|Posted on June 11, 2017 at 3:35 PM|
By Dennis Stone
Not all gay people liked Queer As Folk, the seminal Showtime series that ran from 2000 to 2005, but I loved every minute of it. There were a couple of vital dynamics that spanned the five season existence of the show. The most obvious was that sex is good, sex is fun, and more sex is better than less.
A second dynamic was the idea of gay people remaining unique, a distinct and separate community in virtual opposition to mainstream straight society. Us vs. them, as Brian Kinney certainly thought of it. Liberty Avenue was a gay neighborhood, and most characters had no significant straight people in their lives. When “breeders” (as Brian called them) showed up they seemed like interlopers in the insular and segregated world that the gays of Pittsburgh had created.
The conflict between that idea and the emerging concept of assimilation intensified as the series continued, reaching its apotheosis in the final episode. Brian’s lifelong best friend, Michael, moved to the suburbs with husband Ben to raise a family. Brian called him a “Stepford fag,” and implored him not to go.
Assimilation is a dirty word to much of the gay community. One dictionary definition says it is “the process of adapting or adjusting to the culture of a group.” Another, more chilling, defines it as “the state of being absorbed into something.” That reminds me of the Borg on Star Trek: The Next Generation, where the individual consciousness is sublimated to the larger group.
Series creators Ron Cowen and Daniel Lipman talked to Huffington Post about the show in 2015, and Cowen said this about assimilation: “If you want to assimilate, you want to be like them, what do you keep of yourself and what do you sacrifice in order to be part of the mainstream? You always have to give up some part of your identity to blend in. That’s the thing we need to figure out.”
Ron Cowen has it completely wrong. The “assimilation” trend we see today is not a matter of gay people trying to “be like them.” Few of those moving in that direction have any desire or intention to blend in or give up their identity. Rather, the phenomenal social revolution of the past twenty years has allowed many if not most gay people to live openly and safely among straight people, to have close and meaningful straight friends, to be part of mainstream society without compromise. In essence, they are assimilated without even trying.
The ghettoization represented by Liberty Avenue was essential in earlier times, when gay people could be themselves and feel safe only around other gay people. That situation solidified over the years and became a dominant aspect of gay life. Remember what Brian Kinney said about straight people: “There's only two kinds of straight people in this world: the ones that hate you to your face, and the ones that hate you behind your back.”
Consider a young gay person coming of age in a previous generation. His burgeoning gay identity was frightening, and there was no one to confide in, no role models on TV or in mainstream movies, few resources of support or approval. His isolation led to an overwhelming need to connect with other gay people so he could feel open about his identity, so he could be his true self. A common refrain I hear from people of those generations is how relieved and empowered they felt the first time they entered a gay bar or attended a gay fellowship group. “For the first time I felt like I was with my own people,” they say. In that world the development of segregated gay communities was both inevitable and necessary.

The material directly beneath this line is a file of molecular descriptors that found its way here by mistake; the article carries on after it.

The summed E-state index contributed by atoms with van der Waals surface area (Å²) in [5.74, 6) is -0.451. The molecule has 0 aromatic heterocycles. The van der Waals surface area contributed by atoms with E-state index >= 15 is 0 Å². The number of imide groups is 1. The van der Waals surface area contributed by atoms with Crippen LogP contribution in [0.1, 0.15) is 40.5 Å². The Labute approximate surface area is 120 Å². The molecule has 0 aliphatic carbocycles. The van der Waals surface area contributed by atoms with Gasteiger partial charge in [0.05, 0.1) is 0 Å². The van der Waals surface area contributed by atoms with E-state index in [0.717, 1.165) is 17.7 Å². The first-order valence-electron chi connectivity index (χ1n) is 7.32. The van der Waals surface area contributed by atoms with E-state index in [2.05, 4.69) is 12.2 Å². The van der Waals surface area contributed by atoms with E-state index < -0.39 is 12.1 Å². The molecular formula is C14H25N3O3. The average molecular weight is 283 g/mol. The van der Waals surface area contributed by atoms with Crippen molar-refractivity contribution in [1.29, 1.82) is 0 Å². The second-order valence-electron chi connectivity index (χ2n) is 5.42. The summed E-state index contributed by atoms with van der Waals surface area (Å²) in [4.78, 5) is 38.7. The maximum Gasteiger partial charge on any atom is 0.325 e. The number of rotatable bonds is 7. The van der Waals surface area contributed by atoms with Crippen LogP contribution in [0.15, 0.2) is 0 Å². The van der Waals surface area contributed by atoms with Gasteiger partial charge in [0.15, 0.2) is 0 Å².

Times have certainly changed. Today the reality for many gay people is acceptance and friendship from mainstream society. Corporations and institutions of all kinds - even churches - express support. There are gay celebrities everywhere, gay characters with whom to identify, often other gay people at work or school, solidarity expressed by presidents and other public figures. YouTube is filled with young gay people buoyantly discovering and exploring their worlds. By the time of college - and increasingly in high school - gays are able to confide in their peers and be full fledged participants in the society around them. The forces that drove them to insular communities to be themselves have largely disappeared.
I have talked to young gay people who love and value their straight friends. They have no desire to exchange them for gay friends in order to be a part of a community that many see as unnecessary and even anachronistic. Gay people will always feel a special kinship with other gay people. The objects of their affection will mark them as different from the rest of society. But the natural evolutionary result of our increasing acceptance is more people remaining within the mainstream society rather than choosing to separate from it.
Gay people are not assimilating. They are not giving up parts of their identity or making sacrifices to fit in with the straight world. They are not trying to be like the straight people that surround them. Rather, they are being themselves, whether gloriously flamboyant or more reserved. For the first time in our history many can do that without having to create a world within a world.
Don’t think of it as assimilation. Think of it as liberation.